There are so many different genres to choose from, which means there is something out there for everyone. No matter if you prefer aliens over humans, short readings over long, or the imagined over reality, there’s a genre for it. Literary genres are defined as categories of works that share similarities in form, style, content matter, and themes! Check out these 15 TYPES OF GENRES WITH TEACHING ACTIVITIES for future reading inspiration.
1. FICTION: The genre of fiction is born out of the author’s own imagination. Although fictional literature may be based on real people, events, or places, the genre itself is not considered factual. Many types of genres fall under the fiction category
2. MYSTERY: Mysteries are a fictional genre where the “truth” of an event, typically some sort of crime, remains unknown until the final moments of the story. These storylines are riddled with clues, plot twists, criminals, suspects, detectives, and, eventually, a resolution to the problem.
3. HISTORICAL FICTION: The historical fiction genre includes stories that take place in the past. Often termed “period pieces”, this genre aims to capture the specific details of a certain era, including customs, manners, traditions, and social norms of the past. Although historical fiction is set in a real time in history, the characters and actions of the plot are often a combination of real (nonfiction) and fake (fiction) qualities. Historical fiction authors mean to authentically recreate an era while also filling in the gaps and adding their own imaginative takes on the creation of the plot and characters.
- Teaching Activity: Have students read a historical fiction book and do a choice book report (a poster creating 6 scenes from the book, a shoebox constructing a scene along with a written summary, or PowerPoint with 10 slides including text and images.) It is included in the resource Book Reports that Motivate.
4. REALISTIC FICTION: Another branch of fiction is realistic fiction, which resembles real life and is composed of believable characters, probable plotlines, learned lessons, and realistic settings.
- Teaching Activity: Students choose any realistic fiction book and create a paper bag book report. They choose four items to put in their bag. (character, setting, problem, solution). Then, they write about what each item represents. See more here.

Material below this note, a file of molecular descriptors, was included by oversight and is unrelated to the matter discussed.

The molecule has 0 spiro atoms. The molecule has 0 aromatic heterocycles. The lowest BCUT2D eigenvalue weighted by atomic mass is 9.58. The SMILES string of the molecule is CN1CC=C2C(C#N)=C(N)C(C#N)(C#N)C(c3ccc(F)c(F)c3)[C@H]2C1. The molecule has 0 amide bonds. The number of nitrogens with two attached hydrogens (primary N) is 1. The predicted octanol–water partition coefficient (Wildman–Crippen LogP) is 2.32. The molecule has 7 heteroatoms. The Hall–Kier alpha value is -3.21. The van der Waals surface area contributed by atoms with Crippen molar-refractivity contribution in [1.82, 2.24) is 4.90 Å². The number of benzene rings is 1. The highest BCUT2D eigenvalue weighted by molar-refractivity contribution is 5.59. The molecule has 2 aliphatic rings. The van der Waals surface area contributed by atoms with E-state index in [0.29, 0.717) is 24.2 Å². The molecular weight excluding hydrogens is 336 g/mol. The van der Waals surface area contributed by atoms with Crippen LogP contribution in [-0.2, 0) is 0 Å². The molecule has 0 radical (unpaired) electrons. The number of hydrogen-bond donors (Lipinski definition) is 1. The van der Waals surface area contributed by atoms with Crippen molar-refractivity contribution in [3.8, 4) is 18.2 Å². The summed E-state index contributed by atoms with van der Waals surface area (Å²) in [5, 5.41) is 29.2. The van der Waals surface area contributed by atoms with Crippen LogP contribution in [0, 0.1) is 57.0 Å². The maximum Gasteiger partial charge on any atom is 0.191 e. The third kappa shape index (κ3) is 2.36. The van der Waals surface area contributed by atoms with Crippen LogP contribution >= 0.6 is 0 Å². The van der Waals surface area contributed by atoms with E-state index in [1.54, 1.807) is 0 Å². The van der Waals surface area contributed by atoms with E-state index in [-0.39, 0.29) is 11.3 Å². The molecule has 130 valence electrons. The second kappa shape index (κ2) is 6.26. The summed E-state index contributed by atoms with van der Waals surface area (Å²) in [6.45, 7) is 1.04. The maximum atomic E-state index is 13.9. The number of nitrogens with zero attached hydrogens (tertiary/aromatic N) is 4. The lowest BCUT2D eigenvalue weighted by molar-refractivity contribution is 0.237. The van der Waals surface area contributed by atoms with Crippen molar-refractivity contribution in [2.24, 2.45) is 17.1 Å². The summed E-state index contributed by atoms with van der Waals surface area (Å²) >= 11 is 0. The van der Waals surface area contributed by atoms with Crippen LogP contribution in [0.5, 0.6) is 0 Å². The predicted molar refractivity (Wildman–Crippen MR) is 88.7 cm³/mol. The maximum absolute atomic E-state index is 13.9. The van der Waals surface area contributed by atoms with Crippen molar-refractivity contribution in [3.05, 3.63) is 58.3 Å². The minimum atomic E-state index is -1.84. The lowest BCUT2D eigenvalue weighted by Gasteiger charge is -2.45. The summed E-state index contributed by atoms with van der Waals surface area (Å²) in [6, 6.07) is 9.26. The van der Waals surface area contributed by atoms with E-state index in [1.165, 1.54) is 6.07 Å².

5. SCIENCE FICTION: Science fiction is a genre composed of an author’s imagination to create futuristic settings, characters, and plot lines. Oftentimes, authors extrapolate information from modern society to predict what the future will look like!
- Teaching Activity: Writing Prompt: You live in the future, and everyone has a robot companion. Describe your robot and what it does for you.
FICTION: TYPES OF FOLK TALES
6. FOLK TALES: Folk tales are traditional narratives that have been passed down via the practice of storytelling. These fictional stories include characters, settings, and a central problem. Think of folk tales as a big umbrella under which other genres like myths, fairy tales, legends, fables, and tall tales lie.
7. MYTH: Myth is a fictional genre that is best defined by the presence of supernatural elements and/or characters within the plot. Mythical storylines explain natural or social phenomena and are typically rooted in the ancient tradition of storytelling.
- Teaching Activity: ADVERTISING DETECTIVE: Find Greek mythology in today’s world or popular clothes brands, everyday household items, and so much more! Make a list of what you find in advertising. For example, in Ancient Greek religion, Nike was the goddess of VICTORY! Learn more here.
8. FAIRY TALE: Fairy tales are fictional tales with magic-infused stories that feature fantastical characters like wizards, goblins, elves, fairies, princesses, and witches! Fan-favorite fairy tales include Cinderella, Hansel and Gretel, and Snow White.